Sale 925 — The Edgar Kuphal Collection of U.S. Carriers and Locals

Sale Date — Wednesday, 15 November, 2006

Category — Loomis thru Mearis

Cat./Est. Value
Sale 925, Lot 1610, Loomis thru MearisMagic Letter Express, Richmond Va., 5c Black on Brown (101L3). Large margins, clear impression, central ms. "X" cancel and tiny ms. "July 18" date, part of "Richmond Va. Jul. 19" (1865) circular datestamp and cork cancel, few faults incl. large thinned area at bottom


The Magic Letter Express was run for approximately two months in June and July 1865 by the Richmond firm of Evans, Porter & Co., under the management of Maurice Evans. It is perhaps the most misunderstood of American local posts, yet its origins can be impeccably documented and its stamps are of the greatest rarity. In the Golden sale, we had the opportunity to establish the history of the Magic Letter Express with previously unreported archival documentation. This information may be found in the Golden catalogue (lot 1326) and at our website:

Only six Magic Letter Express stamps are known in total, including the unique 1c on cover, one 2c, and four 5c (two on covers). The first example of a Magic Letter Express stamp was described in the June 1887 Quaker City Philatelist as one of two "discoveries of Confederate Locals" by G. M. Bastable, the other being the Liberty Va. Confederate provisional. Bastable is quoted in the article: "The Richmond local, known as the Magic Letter Express, I found among a large correspondence from Richmond, Va., extending from 1840 to 1870. Many of the old envelopes had Confederate stamps of the general issue, and others U.S. stamps of the general issue. I obtained these from a member of the family to whom they were mailed, and among the lot I found the Magic Letter Expresses. The family could give me no information concerning this particular stamp." The article pictures a cut of the 5c Magic Letter Express and describes the item as "an envelope bearing the postmark of Richmond, Va., July 30, [the stamp] is printed on manila paper, and has a good margin. The envelope is addressed to Mr. Ro. King, Gordonsville, Va." We have no record of this cover other than the 1887 report.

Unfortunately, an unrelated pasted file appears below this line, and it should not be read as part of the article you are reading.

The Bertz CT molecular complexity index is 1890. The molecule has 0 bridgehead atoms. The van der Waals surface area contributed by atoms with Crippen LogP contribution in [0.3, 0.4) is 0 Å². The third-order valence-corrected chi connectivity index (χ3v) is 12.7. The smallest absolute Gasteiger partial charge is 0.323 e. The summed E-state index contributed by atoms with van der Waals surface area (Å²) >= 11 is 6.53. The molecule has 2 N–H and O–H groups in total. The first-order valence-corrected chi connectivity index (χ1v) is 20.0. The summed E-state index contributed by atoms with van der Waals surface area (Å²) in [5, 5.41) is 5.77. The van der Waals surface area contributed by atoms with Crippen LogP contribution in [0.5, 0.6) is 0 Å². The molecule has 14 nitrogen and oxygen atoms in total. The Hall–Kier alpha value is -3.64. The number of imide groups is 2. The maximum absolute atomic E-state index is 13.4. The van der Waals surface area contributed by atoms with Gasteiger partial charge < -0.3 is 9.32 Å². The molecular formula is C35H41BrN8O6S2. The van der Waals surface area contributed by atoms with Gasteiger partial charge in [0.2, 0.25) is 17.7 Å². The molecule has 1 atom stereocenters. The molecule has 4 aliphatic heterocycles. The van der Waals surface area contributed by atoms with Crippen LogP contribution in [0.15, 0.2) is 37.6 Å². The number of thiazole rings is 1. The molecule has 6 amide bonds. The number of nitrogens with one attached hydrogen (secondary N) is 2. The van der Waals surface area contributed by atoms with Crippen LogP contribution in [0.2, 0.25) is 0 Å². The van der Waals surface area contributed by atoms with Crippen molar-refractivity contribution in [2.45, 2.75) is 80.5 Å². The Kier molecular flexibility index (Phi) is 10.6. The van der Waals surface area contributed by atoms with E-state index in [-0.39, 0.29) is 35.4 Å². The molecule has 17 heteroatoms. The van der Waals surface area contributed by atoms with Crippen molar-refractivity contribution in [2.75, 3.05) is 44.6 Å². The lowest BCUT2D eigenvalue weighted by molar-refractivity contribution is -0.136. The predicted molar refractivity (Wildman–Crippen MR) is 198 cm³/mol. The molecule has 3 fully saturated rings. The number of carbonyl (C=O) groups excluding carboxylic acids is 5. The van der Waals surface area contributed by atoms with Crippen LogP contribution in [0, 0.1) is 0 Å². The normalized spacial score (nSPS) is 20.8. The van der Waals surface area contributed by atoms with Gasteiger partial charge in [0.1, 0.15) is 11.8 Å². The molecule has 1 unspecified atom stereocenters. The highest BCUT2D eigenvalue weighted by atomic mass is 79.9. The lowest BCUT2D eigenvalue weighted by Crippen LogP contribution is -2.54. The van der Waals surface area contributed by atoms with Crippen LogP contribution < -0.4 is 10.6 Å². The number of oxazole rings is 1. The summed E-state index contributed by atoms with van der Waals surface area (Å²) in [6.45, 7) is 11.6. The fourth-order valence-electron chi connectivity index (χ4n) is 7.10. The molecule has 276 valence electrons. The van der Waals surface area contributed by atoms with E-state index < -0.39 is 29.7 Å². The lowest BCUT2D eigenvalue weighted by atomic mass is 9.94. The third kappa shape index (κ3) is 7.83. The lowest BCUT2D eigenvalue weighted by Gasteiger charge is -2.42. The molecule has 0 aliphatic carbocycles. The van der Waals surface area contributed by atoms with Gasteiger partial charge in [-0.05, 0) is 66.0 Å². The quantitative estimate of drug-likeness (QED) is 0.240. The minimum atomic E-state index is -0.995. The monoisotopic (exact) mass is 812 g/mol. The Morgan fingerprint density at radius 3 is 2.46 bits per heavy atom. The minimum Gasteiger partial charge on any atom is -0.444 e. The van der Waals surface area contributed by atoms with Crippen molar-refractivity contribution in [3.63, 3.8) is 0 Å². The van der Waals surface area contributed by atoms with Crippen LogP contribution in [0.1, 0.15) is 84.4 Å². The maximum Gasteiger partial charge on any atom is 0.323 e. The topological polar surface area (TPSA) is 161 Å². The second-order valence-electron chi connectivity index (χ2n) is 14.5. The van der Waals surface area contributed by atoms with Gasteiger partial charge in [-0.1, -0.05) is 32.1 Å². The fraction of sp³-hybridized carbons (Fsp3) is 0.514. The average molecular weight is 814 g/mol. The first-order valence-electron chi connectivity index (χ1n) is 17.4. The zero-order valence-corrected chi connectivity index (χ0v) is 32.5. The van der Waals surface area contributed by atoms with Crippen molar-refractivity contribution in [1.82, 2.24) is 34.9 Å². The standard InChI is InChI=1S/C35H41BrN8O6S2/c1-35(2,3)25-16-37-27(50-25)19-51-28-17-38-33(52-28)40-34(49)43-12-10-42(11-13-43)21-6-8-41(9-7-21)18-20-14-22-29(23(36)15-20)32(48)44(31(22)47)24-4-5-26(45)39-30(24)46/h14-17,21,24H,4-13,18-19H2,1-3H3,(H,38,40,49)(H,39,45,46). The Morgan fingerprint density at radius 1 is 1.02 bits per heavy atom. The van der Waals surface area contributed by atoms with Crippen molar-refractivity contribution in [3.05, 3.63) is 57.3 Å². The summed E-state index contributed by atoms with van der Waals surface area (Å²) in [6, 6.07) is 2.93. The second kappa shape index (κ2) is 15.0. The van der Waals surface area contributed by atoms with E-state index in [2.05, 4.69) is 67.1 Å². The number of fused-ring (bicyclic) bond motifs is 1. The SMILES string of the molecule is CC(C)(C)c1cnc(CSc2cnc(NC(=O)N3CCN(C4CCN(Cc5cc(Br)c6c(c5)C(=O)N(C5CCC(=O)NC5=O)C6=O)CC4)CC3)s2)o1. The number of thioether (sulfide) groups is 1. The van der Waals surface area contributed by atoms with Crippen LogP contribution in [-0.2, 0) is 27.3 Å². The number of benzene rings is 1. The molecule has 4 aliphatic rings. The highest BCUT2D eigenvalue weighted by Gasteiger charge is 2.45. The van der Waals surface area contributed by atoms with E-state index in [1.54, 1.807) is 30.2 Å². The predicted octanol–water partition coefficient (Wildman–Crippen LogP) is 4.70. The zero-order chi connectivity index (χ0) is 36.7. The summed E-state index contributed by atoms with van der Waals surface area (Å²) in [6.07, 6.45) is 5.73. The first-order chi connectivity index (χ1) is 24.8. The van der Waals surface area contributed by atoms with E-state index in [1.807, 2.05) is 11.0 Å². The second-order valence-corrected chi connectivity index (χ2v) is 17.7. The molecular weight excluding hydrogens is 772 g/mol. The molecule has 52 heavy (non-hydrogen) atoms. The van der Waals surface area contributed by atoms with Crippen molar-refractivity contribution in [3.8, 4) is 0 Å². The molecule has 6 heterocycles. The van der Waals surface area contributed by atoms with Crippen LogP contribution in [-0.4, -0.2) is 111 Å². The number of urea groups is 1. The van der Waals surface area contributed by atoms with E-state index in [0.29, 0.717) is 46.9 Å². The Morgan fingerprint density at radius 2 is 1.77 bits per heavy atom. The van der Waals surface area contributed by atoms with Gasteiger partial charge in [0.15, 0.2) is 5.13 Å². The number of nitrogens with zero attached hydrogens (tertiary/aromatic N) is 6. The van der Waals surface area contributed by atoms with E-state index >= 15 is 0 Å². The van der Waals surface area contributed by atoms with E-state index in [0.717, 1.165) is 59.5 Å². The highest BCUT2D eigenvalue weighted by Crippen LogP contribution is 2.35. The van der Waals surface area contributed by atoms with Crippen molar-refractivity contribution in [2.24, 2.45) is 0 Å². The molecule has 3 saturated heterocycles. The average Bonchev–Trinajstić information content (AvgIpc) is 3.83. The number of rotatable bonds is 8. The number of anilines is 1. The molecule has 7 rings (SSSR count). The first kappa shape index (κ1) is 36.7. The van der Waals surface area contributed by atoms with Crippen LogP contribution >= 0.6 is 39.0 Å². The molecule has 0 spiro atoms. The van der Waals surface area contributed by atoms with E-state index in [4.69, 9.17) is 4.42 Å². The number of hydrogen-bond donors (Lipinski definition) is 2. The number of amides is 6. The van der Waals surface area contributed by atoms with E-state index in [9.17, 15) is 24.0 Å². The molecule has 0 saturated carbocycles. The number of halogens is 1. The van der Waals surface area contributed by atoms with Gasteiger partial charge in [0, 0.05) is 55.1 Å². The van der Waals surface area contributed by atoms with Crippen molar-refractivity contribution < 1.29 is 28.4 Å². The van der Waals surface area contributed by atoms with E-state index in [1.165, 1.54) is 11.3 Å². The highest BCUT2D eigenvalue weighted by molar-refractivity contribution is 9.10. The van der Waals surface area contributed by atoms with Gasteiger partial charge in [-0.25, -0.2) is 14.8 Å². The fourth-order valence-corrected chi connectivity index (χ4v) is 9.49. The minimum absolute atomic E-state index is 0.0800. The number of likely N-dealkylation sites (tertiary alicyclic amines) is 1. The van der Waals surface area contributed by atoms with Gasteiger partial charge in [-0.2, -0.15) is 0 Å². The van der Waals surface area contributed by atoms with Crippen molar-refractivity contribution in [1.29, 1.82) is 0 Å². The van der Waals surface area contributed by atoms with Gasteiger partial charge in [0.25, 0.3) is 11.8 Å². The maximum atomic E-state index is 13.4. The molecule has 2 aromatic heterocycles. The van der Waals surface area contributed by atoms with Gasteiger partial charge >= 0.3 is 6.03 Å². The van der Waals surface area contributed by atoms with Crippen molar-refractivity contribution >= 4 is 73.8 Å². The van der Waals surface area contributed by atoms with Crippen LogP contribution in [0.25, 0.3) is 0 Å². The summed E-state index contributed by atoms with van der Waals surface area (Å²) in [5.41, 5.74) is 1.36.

Including the long-lost discovery cover, we record the following examples: 1) 1c 101L1 cancelled "Paid" on Jun. 2, 1865, folded letter handcarried from "Rockland" to Richmond, "June 3d 1865" ms. postmark, delivered locally at appropriate 1c rate, ex Golden, D.K. Collection (Siegel Sale 862, lot 89, realized $37,500); 2) 2c 101L2, ms. "Richmond July 4 '65" cancellation, ex Needham, Boker, Richardson, Moyer, Golden, D.K. Collection (Siegel Sale 862, lot 90, realized $12,500); 3) 5c 101L3, uncancelled, affixed to the undated broadside, ex Needham, Boker; 4) 5c 101L3, ms. "July 18" postmark and part of Richmond Va. Jul. 19 duplex datestamp and cork cancel (applied by post office), found by George Sloane, ex Boker, the stamp offered here; 5) 5c 101L3 tied by ms. "Richmond July 10/65" postmark on cover to Talbot B. Coleman, Staunton Va., ex Needham, Boker; and 6) the Bastable discovery example, 5c 101L3, reported to be dated Jul. 30, 1865, on cover to Robert King in Gordonsville Va., whereabouts unknown and no confirming photo.

The recorded dates establish a time period from June 3 through July 30, 1865. The covers to Staunton and Gordonsville, as well as the incoming cover from Rockland, indicate that the Magic Letter Express used railroad lines to convey mail distances as far as 140 track miles from Richmond. This local post and inter-city express was blatantly illegal.

This stamp was found by George Sloane. Ex Boker.

E. 7,500-10,000